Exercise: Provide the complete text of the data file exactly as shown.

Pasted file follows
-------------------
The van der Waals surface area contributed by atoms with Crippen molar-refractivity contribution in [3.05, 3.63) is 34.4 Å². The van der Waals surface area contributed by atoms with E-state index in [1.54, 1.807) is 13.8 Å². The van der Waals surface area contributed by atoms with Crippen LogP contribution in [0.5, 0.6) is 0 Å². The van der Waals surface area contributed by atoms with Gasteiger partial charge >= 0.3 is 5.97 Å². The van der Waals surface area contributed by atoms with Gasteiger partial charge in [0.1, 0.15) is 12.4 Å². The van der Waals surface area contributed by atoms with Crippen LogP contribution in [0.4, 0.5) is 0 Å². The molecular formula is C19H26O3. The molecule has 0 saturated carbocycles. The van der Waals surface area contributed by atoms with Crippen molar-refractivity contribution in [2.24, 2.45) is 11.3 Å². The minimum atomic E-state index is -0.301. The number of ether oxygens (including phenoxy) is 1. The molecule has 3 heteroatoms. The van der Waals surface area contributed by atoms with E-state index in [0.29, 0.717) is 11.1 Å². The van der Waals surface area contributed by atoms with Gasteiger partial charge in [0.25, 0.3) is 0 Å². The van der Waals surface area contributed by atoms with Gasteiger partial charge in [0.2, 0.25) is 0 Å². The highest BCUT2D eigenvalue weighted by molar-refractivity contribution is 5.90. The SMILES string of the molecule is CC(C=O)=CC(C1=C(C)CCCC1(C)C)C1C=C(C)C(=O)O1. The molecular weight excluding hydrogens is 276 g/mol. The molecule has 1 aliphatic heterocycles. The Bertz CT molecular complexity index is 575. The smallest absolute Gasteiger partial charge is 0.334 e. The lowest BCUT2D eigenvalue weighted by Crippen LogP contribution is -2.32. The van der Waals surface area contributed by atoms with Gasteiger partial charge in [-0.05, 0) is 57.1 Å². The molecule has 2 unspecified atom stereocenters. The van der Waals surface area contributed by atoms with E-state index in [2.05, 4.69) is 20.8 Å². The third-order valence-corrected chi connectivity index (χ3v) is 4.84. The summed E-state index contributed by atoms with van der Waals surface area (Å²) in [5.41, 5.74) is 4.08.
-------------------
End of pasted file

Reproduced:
The van der Waals surface area contributed by atoms with Crippen molar-refractivity contribution in [3.05, 3.63) is 34.4 Å². The van der Waals surface area contributed by atoms with E-state index in [1.54, 1.807) is 13.8 Å². The van der Waals surface area contributed by atoms with Crippen LogP contribution in [0.5, 0.6) is 0 Å². The van der Waals surface area contributed by atoms with Gasteiger partial charge >= 0.3 is 5.97 Å². The van der Waals surface area contributed by atoms with Gasteiger partial charge in [0.1, 0.15) is 12.4 Å². The van der Waals surface area contributed by atoms with Crippen LogP contribution in [0.4, 0.5) is 0 Å². The molecular formula is C19H26O3. The molecule has 0 saturated carbocycles. The van der Waals surface area contributed by atoms with Crippen molar-refractivity contribution in [2.24, 2.45) is 11.3 Å². The minimum atomic E-state index is -0.301. The number of ether oxygens (including phenoxy) is 1. The molecule has 3 heteroatoms. The van der Waals surface area contributed by atoms with E-state index in [0.29, 0.717) is 11.1 Å². The van der Waals surface area contributed by atoms with Gasteiger partial charge in [0.25, 0.3) is 0 Å². The van der Waals surface area contributed by atoms with Gasteiger partial charge in [0.2, 0.25) is 0 Å². The highest BCUT2D eigenvalue weighted by molar-refractivity contribution is 5.90. The SMILES string of the molecule is CC(C=O)=CC(C1=C(C)CCCC1(C)C)C1C=C(C)C(=O)O1. The molecular weight excluding hydrogens is 276 g/mol. The molecule has 1 aliphatic heterocycles. The Bertz CT molecular complexity index is 575. The smallest absolute Gasteiger partial charge is 0.334 e. The lowest BCUT2D eigenvalue weighted by Crippen LogP contribution is -2.32. The van der Waals surface area contributed by atoms with Gasteiger partial charge in [-0.05, 0) is 57.1 Å². The molecule has 2 unspecified atom stereocenters. The van der Waals surface area contributed by atoms with E-state index in [2.05, 4.69) is 20.8 Å². The third-order valence-corrected chi connectivity index (χ3v) is 4.84. The summed E-state index contributed by atoms with van der Waals surface area (Å²) in [5.41, 5.74) is 4.08.